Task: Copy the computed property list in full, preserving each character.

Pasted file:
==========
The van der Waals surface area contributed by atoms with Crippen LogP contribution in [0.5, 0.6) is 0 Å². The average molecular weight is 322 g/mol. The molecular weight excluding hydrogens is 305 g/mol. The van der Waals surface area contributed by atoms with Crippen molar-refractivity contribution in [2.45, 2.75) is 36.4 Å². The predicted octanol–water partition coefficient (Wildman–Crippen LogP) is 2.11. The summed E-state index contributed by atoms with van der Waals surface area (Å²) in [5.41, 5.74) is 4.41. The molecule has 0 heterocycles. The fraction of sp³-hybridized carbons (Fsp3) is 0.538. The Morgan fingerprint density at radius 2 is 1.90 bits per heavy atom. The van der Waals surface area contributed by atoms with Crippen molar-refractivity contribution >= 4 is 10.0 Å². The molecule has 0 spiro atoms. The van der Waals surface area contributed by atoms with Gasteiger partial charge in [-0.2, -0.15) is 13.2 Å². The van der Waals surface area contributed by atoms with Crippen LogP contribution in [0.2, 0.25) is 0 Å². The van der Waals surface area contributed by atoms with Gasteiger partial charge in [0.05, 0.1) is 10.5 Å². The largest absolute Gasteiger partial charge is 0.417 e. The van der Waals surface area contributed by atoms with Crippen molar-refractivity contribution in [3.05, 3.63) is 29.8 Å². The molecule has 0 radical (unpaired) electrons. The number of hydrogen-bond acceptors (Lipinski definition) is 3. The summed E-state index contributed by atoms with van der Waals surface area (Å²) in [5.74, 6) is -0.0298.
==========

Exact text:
The van der Waals surface area contributed by atoms with Crippen LogP contribution in [0.5, 0.6) is 0 Å². The average molecular weight is 322 g/mol. The molecular weight excluding hydrogens is 305 g/mol. The van der Waals surface area contributed by atoms with Crippen molar-refractivity contribution in [2.45, 2.75) is 36.4 Å². The predicted octanol–water partition coefficient (Wildman–Crippen LogP) is 2.11. The summed E-state index contributed by atoms with van der Waals surface area (Å²) in [5.41, 5.74) is 4.41. The molecule has 0 heterocycles. The fraction of sp³-hybridized carbons (Fsp3) is 0.538. The Morgan fingerprint density at radius 2 is 1.90 bits per heavy atom. The van der Waals surface area contributed by atoms with Crippen molar-refractivity contribution >= 4 is 10.0 Å². The molecule has 0 spiro atoms. The van der Waals surface area contributed by atoms with Gasteiger partial charge in [-0.2, -0.15) is 13.2 Å². The van der Waals surface area contributed by atoms with Crippen LogP contribution in [0.2, 0.25) is 0 Å². The van der Waals surface area contributed by atoms with Gasteiger partial charge in [0.05, 0.1) is 10.5 Å². The largest absolute Gasteiger partial charge is 0.417 e. The van der Waals surface area contributed by atoms with Crippen molar-refractivity contribution in [3.05, 3.63) is 29.8 Å². The molecule has 0 radical (unpaired) electrons. The number of hydrogen-bond acceptors (Lipinski definition) is 3. The summed E-state index contributed by atoms with van der Waals surface area (Å²) in [5.74, 6) is -0.0298.